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Modern diplomacy in a digital age

Together with Editorial Intelligence, the Embassy of Sweden yesterday hosted a panel discussion on “Modern diplomacy in a digital age”. The discussions were moderated by Bridget Kendall, Diplomatic correspondent, BBC and the panel included Alex Ellis, Director of Strategy, Foreign and Commonwealth office, Mark Turrell, Founder, Orcasci & Young Global Leader, WEF, John Worne, Director of Corporate HQ, British Council and myself.

The discussions focused on the way in which technological advances are currently, and will in the future, influence diplomacy and foreign relations; whether they will strengthen diplomatic relations or weaken existing ties; and if they have the potential and create “good” across the global community. It was a lively panel discussion with many interesting questions from an audience of 100 people.

In my opening remarks I said – among other things that – that no thoughtful person can ignore the worldwide explosive development in this field. And change in culture. Everything moves so much faster. The Internet has grown from 360 million users in 2000 to 2.3 billion users in 2011. 90 % of Swedes have access to Internet and 50 % of Swedes are on Facebook. We are just at the beginning of this technological revolution of hyper-connectivity.

Foreign ministries have to be fast learners to stay relevant in this busy and competitive marketplace. We can only understand the culture of two-way Internet if we are part of it. A new way of looking at our diplomatic agendas – focus less on traditional players and here the advantages of social media are clear.

It is inexpensive, overcomes longstanding problems of distance and timezones. But above all soft power, excellent early warning system and a means of correcting misinformation quickly. The critical factor is trust.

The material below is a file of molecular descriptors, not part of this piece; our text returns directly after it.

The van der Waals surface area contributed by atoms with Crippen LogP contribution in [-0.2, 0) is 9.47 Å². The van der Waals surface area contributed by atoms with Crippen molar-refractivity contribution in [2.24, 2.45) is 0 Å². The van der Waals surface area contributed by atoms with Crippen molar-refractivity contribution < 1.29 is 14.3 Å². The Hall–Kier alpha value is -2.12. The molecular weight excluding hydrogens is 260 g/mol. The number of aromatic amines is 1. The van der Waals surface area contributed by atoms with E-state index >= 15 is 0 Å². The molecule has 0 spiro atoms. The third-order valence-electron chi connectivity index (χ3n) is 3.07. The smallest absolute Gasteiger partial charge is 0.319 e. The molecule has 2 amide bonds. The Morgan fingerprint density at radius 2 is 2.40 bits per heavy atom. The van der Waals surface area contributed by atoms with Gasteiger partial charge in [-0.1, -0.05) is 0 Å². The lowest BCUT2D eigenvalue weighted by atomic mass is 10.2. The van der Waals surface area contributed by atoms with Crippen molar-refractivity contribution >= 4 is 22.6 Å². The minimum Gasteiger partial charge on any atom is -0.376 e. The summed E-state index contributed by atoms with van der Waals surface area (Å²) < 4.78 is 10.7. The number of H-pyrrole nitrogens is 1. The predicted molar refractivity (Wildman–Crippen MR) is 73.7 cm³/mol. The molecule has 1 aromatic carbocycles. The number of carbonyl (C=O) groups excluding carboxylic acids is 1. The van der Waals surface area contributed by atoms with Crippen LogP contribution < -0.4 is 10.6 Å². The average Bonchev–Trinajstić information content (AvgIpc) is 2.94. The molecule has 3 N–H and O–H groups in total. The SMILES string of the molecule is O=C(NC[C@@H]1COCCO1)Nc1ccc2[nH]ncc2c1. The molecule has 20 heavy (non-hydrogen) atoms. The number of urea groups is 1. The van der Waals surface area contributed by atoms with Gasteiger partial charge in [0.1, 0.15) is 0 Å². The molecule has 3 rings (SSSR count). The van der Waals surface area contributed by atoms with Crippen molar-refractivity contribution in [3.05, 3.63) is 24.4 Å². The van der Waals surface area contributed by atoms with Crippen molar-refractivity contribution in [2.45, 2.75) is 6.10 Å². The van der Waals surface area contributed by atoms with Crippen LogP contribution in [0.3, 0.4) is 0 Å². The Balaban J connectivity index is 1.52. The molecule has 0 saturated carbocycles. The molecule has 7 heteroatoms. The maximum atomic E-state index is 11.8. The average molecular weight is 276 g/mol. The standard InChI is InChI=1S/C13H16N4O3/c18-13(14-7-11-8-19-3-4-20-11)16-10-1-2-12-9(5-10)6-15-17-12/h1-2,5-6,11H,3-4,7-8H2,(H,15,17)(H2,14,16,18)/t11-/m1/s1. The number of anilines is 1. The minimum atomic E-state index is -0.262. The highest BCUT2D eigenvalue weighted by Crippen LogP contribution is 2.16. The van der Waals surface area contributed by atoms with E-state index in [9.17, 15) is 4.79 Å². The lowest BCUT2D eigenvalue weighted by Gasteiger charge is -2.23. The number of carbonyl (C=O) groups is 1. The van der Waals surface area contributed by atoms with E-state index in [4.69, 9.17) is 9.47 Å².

Sweden has come a long way since the former Prime Minister Carl Bildt’s first email to President Bill Clinton in the early 90s. This was the first email exchange between a head of state and head of government. Bildt continued pioneering and started a blog in 2005. He was an early avatar in the world of second life and inaugurated a virtual 3D embassy in cyberspace in 2007. Bildt has some 150 000 followers on twitter and is a master at conducting foreign policy in 140 characters.

Social media increases the visibility of what is happening in the world. What is visible is trackable and targetable. Diplomacy was until recently reserved for diplomats. Now individuals empowered by the internet, often organized in groups, are affecting international events on an unprecedented scale. Networks challenge hierarchies and can unsettle regimes. It is harder to be a dictator today than 20 years ago.

It’s important to remember that nothing will ever be as effective in diplomacy as a face-to-face meeting. The Mubarak regime in Egypt fell in part because of Internet, but it would most likely not have happened if the protesters had not gone to Tahrir Square.

Internet freedom will be one of the defining issues of this century. The struggle between an open and a closed Internet. Access to information and opportunity should not depend on where you live. Internet freedom deserves to be at the very top of the agenda.

Only the future can disclose what the future will be, but in the meantime, exploring the present will give us some valuable hint about where we might be heading.


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